Information icon.svg The 2018 moderator elections: Read the campaign slogans here! Voting begins 19 November 2018.

Marilyn Monroe

From RationalWiki
Jump to: navigation, search
(l-to-r): Robert F. Kennedy, Marilyn Monroe, John F. Kennedy, Harry Belafonte, Arthur M. Schlesinger, Jr. on 19 May 1962
Some dare call it
Conspiracy
Icon conspiracy.svg
What THEY don't want
you to know!
Sheeple wakers

Marilyn Monroe (1926–1962) was an actress known for her comic roles, and if you believe the conspiracy theories, she was murdered by John F. Kennedy, Robert F. Kennedy, J. Edgar Hoover, the FBI, the CIA, organized crime, communists, etc, etc.[1]

Conspiracy theories involved various totemic and probably mythical objects, including her missing "red diary" and recordings of her talking, which she had possibly made for her psychiatrist Ralph Greenson. purported transcripts appeared 40 years after her death but the tapes have never been found.[2]

Her death[edit]

Monroe died on or about August 5, 1962, and her body was found at her home in Brentwood, Los Angeles, California. The official story is that she died from an overdose of prescription drugs: chloral hydrate and pentobarbital (Nembutal) were found in her body. In the day before her death, she had received a few visitors: one of her doctors Ralph Greenson, photographer Lawrence Schiller, and publicist Patricia Newcomb. Her housekeeper Eunice Murray stayed overnight and found her body. An autopsy was performed by deputy coroner Thomas Noguchi. The Chief Coroner, Theodore Curphey, decided that Monroe had committed suicide: the drugs were taken quickly and apparently all at once, she had made previous suicide attempts, and various circumstantial factors indicated depression.[3]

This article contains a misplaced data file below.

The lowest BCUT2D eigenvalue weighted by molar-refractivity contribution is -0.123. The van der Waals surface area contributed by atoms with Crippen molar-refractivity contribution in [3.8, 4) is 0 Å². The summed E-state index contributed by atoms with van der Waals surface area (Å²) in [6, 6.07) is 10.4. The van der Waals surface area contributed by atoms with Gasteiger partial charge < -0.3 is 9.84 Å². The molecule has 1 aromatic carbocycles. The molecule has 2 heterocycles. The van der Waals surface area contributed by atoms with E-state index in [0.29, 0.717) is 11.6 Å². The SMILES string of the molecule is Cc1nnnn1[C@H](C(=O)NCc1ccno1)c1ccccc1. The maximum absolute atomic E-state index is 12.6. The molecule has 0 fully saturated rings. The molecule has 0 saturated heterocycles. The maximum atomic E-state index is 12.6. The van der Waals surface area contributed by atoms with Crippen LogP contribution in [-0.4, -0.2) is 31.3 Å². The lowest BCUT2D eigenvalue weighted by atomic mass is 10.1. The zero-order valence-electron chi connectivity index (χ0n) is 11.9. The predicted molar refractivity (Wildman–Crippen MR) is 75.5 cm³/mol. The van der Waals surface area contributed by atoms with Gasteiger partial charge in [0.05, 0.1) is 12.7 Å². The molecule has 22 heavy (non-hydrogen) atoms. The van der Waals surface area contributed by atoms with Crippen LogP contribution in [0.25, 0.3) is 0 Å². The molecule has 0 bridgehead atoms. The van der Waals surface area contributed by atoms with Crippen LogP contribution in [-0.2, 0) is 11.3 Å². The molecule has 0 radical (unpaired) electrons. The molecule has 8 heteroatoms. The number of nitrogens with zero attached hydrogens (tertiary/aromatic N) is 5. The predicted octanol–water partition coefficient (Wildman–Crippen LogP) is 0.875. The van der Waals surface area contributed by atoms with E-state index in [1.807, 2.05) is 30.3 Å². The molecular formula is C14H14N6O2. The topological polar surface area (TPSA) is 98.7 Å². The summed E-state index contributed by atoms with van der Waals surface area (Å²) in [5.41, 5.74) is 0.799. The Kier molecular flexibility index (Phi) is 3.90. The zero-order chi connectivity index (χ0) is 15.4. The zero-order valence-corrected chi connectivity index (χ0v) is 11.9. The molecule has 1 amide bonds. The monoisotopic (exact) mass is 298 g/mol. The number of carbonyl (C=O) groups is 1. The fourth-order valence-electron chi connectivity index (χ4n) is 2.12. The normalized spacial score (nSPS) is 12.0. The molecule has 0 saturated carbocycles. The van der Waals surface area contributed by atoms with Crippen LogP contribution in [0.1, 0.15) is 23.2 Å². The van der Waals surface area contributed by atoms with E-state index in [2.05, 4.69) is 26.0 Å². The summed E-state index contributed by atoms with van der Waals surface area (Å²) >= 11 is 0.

Due to conspiracy theories, the police reopened the case in 1982 but found no evidence of murder. There was no evidence that the drug had been forcibly administered (no needle marks). One discrepancy raised by later writers is over the lack of barbituate in her stomach, surprising with an oral overdose, which as well as conspiracies has led to theories that the drug may have been administered as an enema.[4] Aside from that, the only real doubt was whether it was accidental or deliberate overdose, but evidence pointed to the latter.

The suspects[edit]

  • John F. Kennedy was President of the US at the time. He had almost certainly been having an affair with Marilyn, and on May 19, 1962, a few weeks before her death, she had given a very sexy performance of a song, "Happy Birthday, Mr President", which may have publicised the relationship or embarrassed the president.[5][4]
  • Jackie Kennedy, John's wife, whose motive would be jealousy.
  • Robert F. Kennedy, John's brother, who may also have had a relationship with her, but may have acted to protect his reputation or that of his brother, or for some other reason. There is a lack of evidence about an affair between Marilyn and Bobby, although in 2016 a letter from his sister Jean Kennedy Smith was published, referring to a relationship.[6]